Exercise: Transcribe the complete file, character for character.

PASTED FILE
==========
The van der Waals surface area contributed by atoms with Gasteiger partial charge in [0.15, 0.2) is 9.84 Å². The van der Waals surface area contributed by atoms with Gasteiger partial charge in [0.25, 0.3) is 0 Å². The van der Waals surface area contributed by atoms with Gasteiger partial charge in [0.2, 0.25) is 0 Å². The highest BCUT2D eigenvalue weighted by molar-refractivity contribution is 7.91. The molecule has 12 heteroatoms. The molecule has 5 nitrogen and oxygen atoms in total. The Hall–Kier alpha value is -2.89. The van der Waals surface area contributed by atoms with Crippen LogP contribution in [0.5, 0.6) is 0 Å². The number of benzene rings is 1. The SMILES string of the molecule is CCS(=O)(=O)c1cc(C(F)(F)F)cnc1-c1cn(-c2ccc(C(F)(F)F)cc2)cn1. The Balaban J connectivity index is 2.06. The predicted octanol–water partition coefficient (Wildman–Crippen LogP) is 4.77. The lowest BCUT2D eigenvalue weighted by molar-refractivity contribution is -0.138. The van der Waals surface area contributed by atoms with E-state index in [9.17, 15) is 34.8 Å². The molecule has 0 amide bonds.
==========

The van der Waals surface area contributed by atoms with Gasteiger partial charge in [0.15, 0.2) is 9.84 Å². The van der Waals surface area contributed by atoms with Gasteiger partial charge in [0.25, 0.3) is 0 Å². The van der Waals surface area contributed by atoms with Gasteiger partial charge in [0.2, 0.25) is 0 Å². The highest BCUT2D eigenvalue weighted by molar-refractivity contribution is 7.91. The molecule has 12 heteroatoms. The molecule has 5 nitrogen and oxygen atoms in total. The Hall–Kier alpha value is -2.89. The van der Waals surface area contributed by atoms with Crippen LogP contribution in [0.5, 0.6) is 0 Å². The number of benzene rings is 1. The SMILES string of the molecule is CCS(=O)(=O)c1cc(C(F)(F)F)cnc1-c1cn(-c2ccc(C(F)(F)F)cc2)cn1. The Balaban J connectivity index is 2.06. The predicted octanol–water partition coefficient (Wildman–Crippen LogP) is 4.77. The lowest BCUT2D eigenvalue weighted by molar-refractivity contribution is -0.138. The van der Waals surface area contributed by atoms with E-state index in [9.17, 15) is 34.8 Å². The molecule has 0 amide bonds.